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This is the text of President Donald Kennedy's resignation letter to the Board of Trustees. July 28, 1991 To the Board of Trustees Stanford University
Our meeting tomorrow finds Stanford at an important historical moment. We face many problems, some of which -- like earthquake repair and administrative organization -- were recognized a year ago. We knew that the solutions to these would take time and concentrated effort. And entirely new difficulties have burst upon us suddenly, with unexpected ferocity and potentially severe consequences.
As a result, we face formidable challenges: to reshape the institution and rebalance its budget, to restore the faith of its several publics, and to replace confusion and doubt inside the Stanford family with the usual confident energy. As you know, we have been working very hard at these challenges -- and as you also know, much remains to be done.
The announcement last week of our reform program on the indirect cost issue will move us inexorably forward to resolve our problems with the government on Stanford's accountability for Federal funds. The resolution of these problems will be neither swift nor easy, but I believe it will be sure.
As we have engaged these problems during the recent months, I have been acutely conscious of how distressing and difficult it is for my colleagues to labor constructively in an environment that is so uncertain and so permeated by critical outside attention. I have also been fully aware of the pain and uncertainty felt by members of this Board, and by so many others to whom this institution is so important. The Stanford family is an inclusive and nurturing congregation, and during the past months it has suffered. You must know that I have shared this pain in a very personal way.
At this critical moment, it will not be surprising to you that I have been asking myself hard questions about the institution's leadership. What actions on my part are most likely to relieve ambiguity about our direction, to heal internal differences, and thus add to the momentum for change and improvement?
I have used the time since our Commencement meeting to gather views on this subject. I have sought the advice of many thoughtful people, including especially some of my wisest colleagues on the Stanford faculty and members of this Board. I am deeply grateful both for the loyalty and the candor that have characterized these conversations. The warmth of the expressions of support and the astringent frankness of the criticism have both helped to form my views.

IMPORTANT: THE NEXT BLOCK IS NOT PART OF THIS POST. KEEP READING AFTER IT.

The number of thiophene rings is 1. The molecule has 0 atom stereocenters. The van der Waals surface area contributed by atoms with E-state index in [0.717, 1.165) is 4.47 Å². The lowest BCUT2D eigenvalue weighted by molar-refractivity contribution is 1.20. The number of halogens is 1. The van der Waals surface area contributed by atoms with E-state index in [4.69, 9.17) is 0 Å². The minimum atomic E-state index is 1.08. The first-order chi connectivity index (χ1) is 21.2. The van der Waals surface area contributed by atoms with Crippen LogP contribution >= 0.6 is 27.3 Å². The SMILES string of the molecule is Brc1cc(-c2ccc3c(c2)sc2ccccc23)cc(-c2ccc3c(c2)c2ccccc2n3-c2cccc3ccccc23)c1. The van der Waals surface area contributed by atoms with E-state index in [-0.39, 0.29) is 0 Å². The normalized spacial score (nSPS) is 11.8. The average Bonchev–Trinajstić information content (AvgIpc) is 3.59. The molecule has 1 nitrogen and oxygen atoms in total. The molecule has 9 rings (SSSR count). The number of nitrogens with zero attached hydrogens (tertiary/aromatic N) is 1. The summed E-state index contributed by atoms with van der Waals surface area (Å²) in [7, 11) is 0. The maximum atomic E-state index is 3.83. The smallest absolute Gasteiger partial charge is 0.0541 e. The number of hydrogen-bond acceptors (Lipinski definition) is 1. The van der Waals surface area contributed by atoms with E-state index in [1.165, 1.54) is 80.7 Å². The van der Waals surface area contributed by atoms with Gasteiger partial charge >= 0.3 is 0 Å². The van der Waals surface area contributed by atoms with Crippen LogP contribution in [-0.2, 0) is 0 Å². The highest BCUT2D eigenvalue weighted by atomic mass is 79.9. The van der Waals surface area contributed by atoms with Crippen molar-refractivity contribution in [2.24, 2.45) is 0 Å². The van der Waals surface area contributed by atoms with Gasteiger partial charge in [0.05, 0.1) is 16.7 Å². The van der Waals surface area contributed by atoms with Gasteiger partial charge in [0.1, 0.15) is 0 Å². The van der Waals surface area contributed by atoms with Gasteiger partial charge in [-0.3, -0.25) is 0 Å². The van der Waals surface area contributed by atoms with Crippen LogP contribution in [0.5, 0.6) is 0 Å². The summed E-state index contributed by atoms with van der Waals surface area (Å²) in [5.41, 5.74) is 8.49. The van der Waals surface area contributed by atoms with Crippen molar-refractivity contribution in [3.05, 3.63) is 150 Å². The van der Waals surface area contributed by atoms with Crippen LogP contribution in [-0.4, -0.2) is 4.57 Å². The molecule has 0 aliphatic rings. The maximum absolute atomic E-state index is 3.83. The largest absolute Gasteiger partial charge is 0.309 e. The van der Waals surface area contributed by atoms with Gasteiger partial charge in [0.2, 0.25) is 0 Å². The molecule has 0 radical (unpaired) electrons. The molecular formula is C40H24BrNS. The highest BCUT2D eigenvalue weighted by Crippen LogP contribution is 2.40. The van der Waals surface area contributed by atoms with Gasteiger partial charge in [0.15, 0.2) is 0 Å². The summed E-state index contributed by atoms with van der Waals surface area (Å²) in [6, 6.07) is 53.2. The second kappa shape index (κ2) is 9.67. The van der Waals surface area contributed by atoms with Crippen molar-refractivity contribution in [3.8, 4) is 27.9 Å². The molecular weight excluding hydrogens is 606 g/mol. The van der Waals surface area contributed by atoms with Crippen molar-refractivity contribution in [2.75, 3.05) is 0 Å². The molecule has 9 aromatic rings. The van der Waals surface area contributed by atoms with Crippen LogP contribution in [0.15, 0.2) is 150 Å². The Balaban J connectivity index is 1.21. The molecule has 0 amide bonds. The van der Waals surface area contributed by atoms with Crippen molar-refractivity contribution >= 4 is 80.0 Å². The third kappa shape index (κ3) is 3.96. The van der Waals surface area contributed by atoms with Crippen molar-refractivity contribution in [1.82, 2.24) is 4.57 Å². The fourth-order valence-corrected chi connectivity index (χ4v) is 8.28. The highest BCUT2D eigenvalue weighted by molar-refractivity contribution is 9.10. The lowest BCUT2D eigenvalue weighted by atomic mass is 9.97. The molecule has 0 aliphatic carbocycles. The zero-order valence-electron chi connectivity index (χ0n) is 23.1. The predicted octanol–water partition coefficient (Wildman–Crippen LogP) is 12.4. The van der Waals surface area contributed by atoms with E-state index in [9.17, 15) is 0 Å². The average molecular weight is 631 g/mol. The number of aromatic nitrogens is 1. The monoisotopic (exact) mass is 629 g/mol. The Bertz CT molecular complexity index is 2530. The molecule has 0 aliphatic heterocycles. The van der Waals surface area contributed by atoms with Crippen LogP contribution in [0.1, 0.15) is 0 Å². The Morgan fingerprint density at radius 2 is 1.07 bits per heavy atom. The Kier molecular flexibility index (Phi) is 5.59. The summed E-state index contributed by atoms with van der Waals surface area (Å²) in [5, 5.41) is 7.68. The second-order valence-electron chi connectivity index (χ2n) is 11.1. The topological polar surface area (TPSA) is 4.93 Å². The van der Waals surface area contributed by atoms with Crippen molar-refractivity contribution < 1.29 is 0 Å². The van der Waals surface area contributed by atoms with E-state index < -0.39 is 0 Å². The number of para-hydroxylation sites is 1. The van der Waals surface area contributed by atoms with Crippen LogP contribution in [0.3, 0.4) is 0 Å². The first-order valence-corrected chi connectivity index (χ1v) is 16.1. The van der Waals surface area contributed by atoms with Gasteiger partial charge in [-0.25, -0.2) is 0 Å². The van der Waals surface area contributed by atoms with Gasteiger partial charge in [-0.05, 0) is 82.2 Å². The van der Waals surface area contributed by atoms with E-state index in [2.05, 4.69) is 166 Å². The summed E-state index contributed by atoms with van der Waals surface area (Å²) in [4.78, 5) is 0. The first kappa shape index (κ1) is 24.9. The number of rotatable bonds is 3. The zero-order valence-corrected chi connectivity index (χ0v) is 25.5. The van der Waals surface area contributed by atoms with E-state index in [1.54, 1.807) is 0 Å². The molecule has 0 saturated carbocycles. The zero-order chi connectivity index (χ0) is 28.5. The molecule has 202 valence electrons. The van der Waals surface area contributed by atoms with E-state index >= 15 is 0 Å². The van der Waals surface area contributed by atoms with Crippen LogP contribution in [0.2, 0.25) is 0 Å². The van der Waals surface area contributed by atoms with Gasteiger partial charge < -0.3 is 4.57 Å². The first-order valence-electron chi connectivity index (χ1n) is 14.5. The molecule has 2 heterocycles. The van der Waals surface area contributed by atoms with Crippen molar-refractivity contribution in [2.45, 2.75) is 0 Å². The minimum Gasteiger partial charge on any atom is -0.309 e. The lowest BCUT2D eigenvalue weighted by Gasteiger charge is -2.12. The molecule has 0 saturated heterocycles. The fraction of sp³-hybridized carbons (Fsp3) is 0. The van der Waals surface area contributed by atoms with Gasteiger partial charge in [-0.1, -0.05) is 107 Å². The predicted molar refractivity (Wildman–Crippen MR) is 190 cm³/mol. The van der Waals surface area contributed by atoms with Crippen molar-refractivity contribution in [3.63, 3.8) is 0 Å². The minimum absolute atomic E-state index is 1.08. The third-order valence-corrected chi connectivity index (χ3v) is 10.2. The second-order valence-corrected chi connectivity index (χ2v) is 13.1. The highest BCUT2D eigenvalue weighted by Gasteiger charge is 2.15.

Over the past six weeks, as I reflected on this advice, my own thinking shifted. With great reluctance at first, but with growing confidence, I reached the conclusion that I share with you now: I intend to step down as President of Stanford University at the end of the academic year 1991-1992.
I believe in change -- and the refreshing excitement that follows the recognition that change is coming. At present we are talking too much about our problems and too little about our opportunities. And, to be quite frank about it, there is entirely too much speculation about my future at Stanford. It is very difficult, I have concluded, for a person identified with a problem to be the spokesman for its solution.
We need to banish ambiguity and to look to the future as we resolve the problems of the past. The prospect of new leadership for our new direction will help lift our gaze and renew our spirit. And, knowing the lead-time that it takes to select new leadership and make an orderly transition, I think we should begin that process at once.
In the meantime, there is much work to do. I want this to be a productive year, one that engages with the difficult work of repair and finishes it, leaving a clear track for my successor. I do not intend it to be a lame-duck assignment; I am going to make it a labor of love, and I ask your enthusiastic support in ensuring that it produces the results we all expect.
When that is done, I plan to begin another venture about which I am very excited. You probably know that in my career as a biologist, in government, and in my few pro bono commitments outside Stanford, environmental concerns have loomed large. I want to help make Stanford the university for academic and policy studies in this arena -- a realistic prospect given the extraordinary human resources already represented on this faculty and the enthusiastic interest of its student body. It is a great opportunity.
I look forward to realizing that ambition -- after I have done my best to help form a new Stanford, trimmed and reconfigured for its second century, imbued with new optimism, and faithful to its traditions of excellence, of innovation, and of community.
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